In the year 2004, Guillem Carrera Rey graduated with a degree in architecture from the ETSAB-UPC – Escuela Técnica Superior de Arquitectura de Barcelona of the Universitat Politècnica de Catalunya. During his graduation years, Guillem participated in international workshops in Italy and Spain. For a year, he honed his skills and learned the tricks of the trade. In the year 2005, he established his studio Guillem Carrera Architecte in the port city of Tarragona, Spain.
In the last 17 years, Guillem Carrera Architecte has won multiple international awards for its creative design creations in various parts of the world. The studio handles projects in the fields of architecture, urban planning, landscape design, interior design, restoration and rehabilitation. Guillem had collaborated with the ‘Official College of Architects of Catalonia’ in various cultural activities related to unique buildings, such as the ‘Civil Government of Tarragona’ by the architect Alejandro de la Sota, the ‘Metropol Theater of Tarragona’ and the ‘Sanctuary of Our Lady of Montserrat de Montferri’ – both last works of the architect Josep Maria Jujol from 2005 to 2009.
Johnny D interacts with Guillem Carrera Rey at great length to elucidate the man behind some of the most amazing design creations.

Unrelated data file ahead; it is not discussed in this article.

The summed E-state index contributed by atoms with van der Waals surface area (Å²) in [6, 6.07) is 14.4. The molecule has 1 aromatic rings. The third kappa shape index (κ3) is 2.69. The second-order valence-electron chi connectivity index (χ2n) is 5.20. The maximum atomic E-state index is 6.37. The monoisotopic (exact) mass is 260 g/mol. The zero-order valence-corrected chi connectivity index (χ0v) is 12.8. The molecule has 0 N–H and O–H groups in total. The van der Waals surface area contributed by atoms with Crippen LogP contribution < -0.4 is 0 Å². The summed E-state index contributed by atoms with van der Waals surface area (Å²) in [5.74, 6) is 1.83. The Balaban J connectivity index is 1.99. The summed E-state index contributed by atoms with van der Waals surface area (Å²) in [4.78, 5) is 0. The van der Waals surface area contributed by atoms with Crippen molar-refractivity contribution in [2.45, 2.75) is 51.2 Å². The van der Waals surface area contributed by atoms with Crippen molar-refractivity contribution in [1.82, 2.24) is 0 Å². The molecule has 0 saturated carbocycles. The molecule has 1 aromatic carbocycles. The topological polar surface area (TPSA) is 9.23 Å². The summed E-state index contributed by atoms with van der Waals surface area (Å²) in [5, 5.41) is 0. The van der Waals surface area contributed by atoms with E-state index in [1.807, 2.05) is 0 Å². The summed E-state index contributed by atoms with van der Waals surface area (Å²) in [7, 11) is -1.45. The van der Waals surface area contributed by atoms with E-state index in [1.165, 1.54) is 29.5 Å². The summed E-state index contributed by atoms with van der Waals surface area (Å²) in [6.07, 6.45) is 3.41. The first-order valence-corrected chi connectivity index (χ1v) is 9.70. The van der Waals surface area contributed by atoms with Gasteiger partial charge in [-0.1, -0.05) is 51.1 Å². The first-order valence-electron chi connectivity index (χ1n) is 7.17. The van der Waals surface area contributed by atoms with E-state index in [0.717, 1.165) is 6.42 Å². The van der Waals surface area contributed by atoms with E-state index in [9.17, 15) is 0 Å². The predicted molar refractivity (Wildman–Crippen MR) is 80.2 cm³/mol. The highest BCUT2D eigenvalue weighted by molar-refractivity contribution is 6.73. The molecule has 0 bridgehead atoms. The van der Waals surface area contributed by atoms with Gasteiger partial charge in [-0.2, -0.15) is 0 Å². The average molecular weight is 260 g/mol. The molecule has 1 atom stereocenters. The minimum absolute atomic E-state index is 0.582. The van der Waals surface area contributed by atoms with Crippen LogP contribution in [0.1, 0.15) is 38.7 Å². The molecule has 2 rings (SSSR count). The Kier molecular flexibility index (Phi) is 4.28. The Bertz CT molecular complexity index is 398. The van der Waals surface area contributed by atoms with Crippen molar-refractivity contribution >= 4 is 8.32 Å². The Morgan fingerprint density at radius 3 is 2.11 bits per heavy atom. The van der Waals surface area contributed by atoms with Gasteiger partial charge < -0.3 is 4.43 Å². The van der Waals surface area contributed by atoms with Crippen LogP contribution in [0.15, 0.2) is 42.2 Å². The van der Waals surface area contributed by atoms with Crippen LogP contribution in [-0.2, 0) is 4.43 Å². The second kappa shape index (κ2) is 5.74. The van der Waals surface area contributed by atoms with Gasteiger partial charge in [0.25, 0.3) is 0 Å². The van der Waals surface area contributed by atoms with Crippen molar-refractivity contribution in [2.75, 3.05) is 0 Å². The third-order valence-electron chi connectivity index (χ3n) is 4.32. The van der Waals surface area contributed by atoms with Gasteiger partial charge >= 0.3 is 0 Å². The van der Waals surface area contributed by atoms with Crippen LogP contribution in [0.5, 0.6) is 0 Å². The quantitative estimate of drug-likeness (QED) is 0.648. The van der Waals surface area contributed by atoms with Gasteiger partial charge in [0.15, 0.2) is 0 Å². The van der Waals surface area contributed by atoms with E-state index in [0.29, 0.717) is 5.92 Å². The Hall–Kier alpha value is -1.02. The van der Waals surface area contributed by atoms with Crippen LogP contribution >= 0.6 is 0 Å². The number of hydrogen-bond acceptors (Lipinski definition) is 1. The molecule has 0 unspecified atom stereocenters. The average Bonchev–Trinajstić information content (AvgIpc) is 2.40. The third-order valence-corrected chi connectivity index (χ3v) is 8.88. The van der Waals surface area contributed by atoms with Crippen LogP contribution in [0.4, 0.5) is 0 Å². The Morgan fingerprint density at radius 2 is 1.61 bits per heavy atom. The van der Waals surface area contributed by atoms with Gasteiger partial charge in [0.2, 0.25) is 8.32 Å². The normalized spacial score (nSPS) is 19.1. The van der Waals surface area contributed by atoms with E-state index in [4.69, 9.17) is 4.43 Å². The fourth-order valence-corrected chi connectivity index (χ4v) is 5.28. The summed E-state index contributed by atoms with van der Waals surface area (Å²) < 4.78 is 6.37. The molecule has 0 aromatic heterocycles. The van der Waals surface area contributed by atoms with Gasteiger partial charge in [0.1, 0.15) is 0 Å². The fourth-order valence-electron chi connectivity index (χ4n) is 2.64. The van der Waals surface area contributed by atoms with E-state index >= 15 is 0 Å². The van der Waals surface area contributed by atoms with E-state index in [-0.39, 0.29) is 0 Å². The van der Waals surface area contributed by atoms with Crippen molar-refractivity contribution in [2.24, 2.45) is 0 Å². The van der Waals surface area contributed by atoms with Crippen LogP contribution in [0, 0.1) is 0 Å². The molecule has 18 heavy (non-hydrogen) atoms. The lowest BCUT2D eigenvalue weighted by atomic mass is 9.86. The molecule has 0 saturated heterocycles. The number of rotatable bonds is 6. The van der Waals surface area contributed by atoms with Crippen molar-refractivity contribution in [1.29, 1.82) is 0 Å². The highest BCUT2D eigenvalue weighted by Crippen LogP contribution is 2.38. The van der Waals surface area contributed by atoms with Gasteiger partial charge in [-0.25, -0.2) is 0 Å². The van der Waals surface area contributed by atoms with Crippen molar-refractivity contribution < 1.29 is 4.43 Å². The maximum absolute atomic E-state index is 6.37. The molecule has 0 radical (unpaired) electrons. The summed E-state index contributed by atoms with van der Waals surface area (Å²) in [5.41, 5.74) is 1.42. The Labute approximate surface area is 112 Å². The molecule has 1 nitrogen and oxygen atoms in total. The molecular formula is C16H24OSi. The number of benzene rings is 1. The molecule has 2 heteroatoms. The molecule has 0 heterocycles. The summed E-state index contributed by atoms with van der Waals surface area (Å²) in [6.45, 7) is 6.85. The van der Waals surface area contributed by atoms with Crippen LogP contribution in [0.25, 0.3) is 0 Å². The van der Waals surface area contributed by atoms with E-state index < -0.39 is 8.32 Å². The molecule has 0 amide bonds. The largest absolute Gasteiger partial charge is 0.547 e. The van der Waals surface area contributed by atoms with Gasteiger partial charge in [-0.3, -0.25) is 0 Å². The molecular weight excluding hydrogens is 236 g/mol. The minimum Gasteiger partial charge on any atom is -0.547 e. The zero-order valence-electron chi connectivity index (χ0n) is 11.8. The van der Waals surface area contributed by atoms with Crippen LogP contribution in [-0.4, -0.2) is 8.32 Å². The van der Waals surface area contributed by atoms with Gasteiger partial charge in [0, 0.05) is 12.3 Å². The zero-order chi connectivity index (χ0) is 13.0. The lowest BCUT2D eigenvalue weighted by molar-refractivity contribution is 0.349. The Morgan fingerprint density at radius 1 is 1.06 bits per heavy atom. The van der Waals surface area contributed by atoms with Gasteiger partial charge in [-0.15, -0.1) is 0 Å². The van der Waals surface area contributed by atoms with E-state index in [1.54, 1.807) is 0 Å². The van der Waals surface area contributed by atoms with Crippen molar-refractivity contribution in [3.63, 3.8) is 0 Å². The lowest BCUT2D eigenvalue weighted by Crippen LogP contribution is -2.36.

What was your childhood ambition? Did you always wanted to be an architect?
When I was little, I was engrossed in enjoying my childhood. I did not think much about what I wanted to be. When I was around 12 or13, they did test me, and the conclusion was – I had to dedicate myself to a profession that had to be 75% technical and 25% creative. It helped me choose to study architecture.
What really goes in your mind, when the client states the first brief?
The first contact with a client is essential and knowing how to capture what the client needs at the functional and organizational level of each of the spaces. It is also important to know how to capture everything that you can offer the client that he could not even imagine. Architecture is not only about resolving needs, but also how the final result provides an artistic component and a series of conceptual layers, the sum of which give richness and intellectual complexity to a project.
What was the brief of ‘Blancafort’ project?
The representatives of the city council asked us for a building with a very specific program, in a place that had no defined use, and with a very clear premise from the beginning: the building had to be a low-maintenance building, both in its interior and exterior configuration.